Obstruction of Justice: Does the Justice Department Have to Respond to a Lawfully Issued and Valid Congressional Subpoena?”

Witness and Testimony Documents
Professor of Law
University of Baltimore School of Law
Former Specialist in American Public Law, American Law Division
Congressional Research Service
Legislative Attorney, American Law Division
Congressional Research Service
Scholar in Residence
The Constitution Project
June 13, 2011,

Chairman Darrell Issa Hearing Preview Statement

 
Monday's hearing of the House Committee on Oversight and Government Reform follows three months of effort by congressional investigators to understand the rationale, policy, and practical execution of a controversial government program that allowed straw purchasers to buy heavy-duty arms and traffic them into Mexico to be used by drug cartels. To date, the Department of Justice and the Bureau of Alcohol, Tobacco and Firearms have refused to comply with a congressional subpoena for material documents related to this program that was issued on March 31, 2011. The administration's unwillingness to recognize the constitutional authority of the Congress to conduct investigations, and its continued refusal to provide documents necessary for the Congress to perform its essential oversight responsibility, may constitute an obstruction of justice that requires intervention of the federal judiciary or other legal action.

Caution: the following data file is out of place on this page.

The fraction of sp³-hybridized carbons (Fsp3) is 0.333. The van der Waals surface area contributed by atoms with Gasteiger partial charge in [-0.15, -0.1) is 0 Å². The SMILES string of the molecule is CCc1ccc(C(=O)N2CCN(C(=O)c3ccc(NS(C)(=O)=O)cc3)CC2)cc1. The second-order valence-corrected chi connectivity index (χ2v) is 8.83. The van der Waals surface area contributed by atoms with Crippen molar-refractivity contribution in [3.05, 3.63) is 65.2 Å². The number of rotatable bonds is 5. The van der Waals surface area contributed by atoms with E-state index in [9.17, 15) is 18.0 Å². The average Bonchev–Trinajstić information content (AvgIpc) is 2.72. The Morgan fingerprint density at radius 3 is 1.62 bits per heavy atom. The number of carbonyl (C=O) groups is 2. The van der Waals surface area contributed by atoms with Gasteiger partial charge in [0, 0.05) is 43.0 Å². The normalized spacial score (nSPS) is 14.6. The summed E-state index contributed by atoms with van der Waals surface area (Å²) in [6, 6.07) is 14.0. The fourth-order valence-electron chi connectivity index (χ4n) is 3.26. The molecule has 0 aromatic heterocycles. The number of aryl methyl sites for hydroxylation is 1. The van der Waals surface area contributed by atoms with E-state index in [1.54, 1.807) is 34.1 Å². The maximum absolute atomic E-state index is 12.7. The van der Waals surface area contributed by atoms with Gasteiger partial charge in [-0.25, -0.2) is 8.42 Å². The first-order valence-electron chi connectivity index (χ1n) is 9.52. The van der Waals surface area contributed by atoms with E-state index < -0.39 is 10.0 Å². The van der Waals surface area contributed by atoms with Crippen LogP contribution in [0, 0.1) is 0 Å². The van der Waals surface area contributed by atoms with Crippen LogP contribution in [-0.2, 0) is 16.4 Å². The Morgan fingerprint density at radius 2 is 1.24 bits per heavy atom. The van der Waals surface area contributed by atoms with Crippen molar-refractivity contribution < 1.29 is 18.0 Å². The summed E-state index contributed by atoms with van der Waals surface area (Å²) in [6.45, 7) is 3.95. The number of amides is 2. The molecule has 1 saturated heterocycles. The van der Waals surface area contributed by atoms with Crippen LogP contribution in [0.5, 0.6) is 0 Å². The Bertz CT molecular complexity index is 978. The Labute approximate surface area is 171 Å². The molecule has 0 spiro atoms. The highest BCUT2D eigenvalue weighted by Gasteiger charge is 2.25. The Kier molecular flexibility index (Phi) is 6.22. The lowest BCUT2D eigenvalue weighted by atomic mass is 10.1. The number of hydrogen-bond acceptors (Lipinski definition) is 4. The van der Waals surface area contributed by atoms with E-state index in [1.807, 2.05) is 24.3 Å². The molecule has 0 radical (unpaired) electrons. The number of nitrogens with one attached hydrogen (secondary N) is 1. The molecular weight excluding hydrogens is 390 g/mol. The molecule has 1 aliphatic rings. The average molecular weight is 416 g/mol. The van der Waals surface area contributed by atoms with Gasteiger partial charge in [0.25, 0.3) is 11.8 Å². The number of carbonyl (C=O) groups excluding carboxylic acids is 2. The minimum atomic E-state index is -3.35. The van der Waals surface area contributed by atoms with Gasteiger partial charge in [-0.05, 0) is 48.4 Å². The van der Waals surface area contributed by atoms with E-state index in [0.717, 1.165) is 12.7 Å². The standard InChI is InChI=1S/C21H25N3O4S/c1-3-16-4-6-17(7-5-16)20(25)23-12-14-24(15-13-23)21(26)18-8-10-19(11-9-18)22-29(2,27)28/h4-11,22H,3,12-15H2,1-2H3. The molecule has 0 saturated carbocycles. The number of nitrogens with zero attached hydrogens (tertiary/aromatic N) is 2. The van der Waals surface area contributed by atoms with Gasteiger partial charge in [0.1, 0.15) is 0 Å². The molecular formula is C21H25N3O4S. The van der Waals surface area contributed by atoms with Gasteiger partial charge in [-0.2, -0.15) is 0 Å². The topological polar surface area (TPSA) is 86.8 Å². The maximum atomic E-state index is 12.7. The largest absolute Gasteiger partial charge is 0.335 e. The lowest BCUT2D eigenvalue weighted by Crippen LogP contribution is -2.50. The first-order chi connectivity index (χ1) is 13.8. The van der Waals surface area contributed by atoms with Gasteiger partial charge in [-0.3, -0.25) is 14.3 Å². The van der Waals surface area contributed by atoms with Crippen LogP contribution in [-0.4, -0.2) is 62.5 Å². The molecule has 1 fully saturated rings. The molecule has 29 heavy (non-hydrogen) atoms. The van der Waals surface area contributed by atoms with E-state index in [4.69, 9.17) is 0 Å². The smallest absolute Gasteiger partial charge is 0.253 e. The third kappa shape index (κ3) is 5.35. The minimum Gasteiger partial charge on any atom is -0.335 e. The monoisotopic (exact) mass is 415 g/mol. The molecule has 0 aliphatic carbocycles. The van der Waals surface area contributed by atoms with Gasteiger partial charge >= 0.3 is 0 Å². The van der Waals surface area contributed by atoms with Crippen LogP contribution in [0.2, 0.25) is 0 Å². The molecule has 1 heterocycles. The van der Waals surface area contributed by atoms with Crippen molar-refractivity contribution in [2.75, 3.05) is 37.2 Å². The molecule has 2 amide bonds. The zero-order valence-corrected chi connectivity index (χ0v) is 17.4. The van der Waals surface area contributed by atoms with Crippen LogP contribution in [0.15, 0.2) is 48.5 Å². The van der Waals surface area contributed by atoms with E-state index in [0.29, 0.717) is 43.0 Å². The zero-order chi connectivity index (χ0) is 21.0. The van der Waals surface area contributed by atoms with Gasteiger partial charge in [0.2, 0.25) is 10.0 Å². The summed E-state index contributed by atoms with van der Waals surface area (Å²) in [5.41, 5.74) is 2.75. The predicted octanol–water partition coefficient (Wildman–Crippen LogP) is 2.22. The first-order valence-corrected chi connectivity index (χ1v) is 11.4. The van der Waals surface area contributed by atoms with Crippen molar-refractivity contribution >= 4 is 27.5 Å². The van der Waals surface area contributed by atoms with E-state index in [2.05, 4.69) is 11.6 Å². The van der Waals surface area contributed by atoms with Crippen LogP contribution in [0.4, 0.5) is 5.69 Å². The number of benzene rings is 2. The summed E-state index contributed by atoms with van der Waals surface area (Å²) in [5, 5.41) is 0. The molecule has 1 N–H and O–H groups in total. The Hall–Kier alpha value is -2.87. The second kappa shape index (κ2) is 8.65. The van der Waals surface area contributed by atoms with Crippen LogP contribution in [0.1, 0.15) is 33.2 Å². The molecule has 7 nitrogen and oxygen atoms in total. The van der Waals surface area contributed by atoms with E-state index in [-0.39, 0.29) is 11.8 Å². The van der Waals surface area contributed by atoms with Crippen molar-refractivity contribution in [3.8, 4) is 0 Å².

Regrettably, this seems to be the course preferred by the Department of Justice. Congressional investigators have learned that the administration's strategy is not to comply with the Committee's subpoena, to instruct department employees not to cooperate with Congress, and ultimately to pressure its complete withdrawal. This will not happen.
 
The American people have a right to know whether their government has aided and abetted crimes committed at our border with Mexico. They have a right to know what happened, why it happened, and who is responsible. In cases where the administration resists or otherwise refuses to comply with a congressional subpoena and provide answers to these questions, the Committee must enforce compliance. This, we will do.
 
To assist the Committee in its constitutional effort to uphold the rule of law and assert the investigative prerogatives of Congress, Monday's hearing will include testimony from leading constitutional law experts and noted authorities on the history and processes of congressional oversight.